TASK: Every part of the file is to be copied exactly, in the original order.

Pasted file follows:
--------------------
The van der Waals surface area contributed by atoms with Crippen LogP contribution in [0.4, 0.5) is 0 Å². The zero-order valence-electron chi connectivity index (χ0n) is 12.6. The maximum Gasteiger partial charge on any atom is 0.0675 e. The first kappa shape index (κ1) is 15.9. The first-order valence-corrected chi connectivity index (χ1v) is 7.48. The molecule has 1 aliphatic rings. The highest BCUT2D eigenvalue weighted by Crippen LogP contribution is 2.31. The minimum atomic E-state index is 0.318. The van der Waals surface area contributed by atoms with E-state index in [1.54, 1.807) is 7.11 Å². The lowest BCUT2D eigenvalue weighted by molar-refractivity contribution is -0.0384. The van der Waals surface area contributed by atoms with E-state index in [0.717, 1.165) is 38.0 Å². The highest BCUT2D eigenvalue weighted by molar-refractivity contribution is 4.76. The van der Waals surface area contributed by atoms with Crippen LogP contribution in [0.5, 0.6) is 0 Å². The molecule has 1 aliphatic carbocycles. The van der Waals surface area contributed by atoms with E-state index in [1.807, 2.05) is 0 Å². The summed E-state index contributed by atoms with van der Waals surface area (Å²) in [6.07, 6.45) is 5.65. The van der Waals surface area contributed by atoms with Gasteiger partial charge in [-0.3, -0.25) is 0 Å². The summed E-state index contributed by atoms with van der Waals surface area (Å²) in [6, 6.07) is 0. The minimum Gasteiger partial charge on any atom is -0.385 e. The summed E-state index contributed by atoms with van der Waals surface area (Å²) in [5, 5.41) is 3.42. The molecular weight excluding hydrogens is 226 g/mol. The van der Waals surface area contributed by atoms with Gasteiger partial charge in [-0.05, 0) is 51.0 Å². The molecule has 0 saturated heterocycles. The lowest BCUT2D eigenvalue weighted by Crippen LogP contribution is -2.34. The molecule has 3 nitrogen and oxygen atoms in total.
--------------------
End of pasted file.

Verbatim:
The van der Waals surface area contributed by atoms with Crippen LogP contribution in [0.4, 0.5) is 0 Å². The zero-order valence-electron chi connectivity index (χ0n) is 12.6. The maximum Gasteiger partial charge on any atom is 0.0675 e. The first kappa shape index (κ1) is 15.9. The first-order valence-corrected chi connectivity index (χ1v) is 7.48. The molecule has 1 aliphatic rings. The highest BCUT2D eigenvalue weighted by Crippen LogP contribution is 2.31. The minimum atomic E-state index is 0.318. The van der Waals surface area contributed by atoms with E-state index in [1.54, 1.807) is 7.11 Å². The lowest BCUT2D eigenvalue weighted by molar-refractivity contribution is -0.0384. The van der Waals surface area contributed by atoms with E-state index in [0.717, 1.165) is 38.0 Å². The highest BCUT2D eigenvalue weighted by molar-refractivity contribution is 4.76. The van der Waals surface area contributed by atoms with Crippen LogP contribution in [0.5, 0.6) is 0 Å². The molecule has 1 aliphatic carbocycles. The van der Waals surface area contributed by atoms with E-state index in [1.807, 2.05) is 0 Å². The summed E-state index contributed by atoms with van der Waals surface area (Å²) in [6.07, 6.45) is 5.65. The van der Waals surface area contributed by atoms with Gasteiger partial charge in [-0.3, -0.25) is 0 Å². The summed E-state index contributed by atoms with van der Waals surface area (Å²) in [6, 6.07) is 0. The minimum Gasteiger partial charge on any atom is -0.385 e. The summed E-state index contributed by atoms with van der Waals surface area (Å²) in [5, 5.41) is 3.42. The molecular weight excluding hydrogens is 226 g/mol. The van der Waals surface area contributed by atoms with Gasteiger partial charge in [-0.05, 0) is 51.0 Å². The molecule has 0 saturated heterocycles. The lowest BCUT2D eigenvalue weighted by Crippen LogP contribution is -2.34. The molecule has 3 nitrogen and oxygen atoms in total.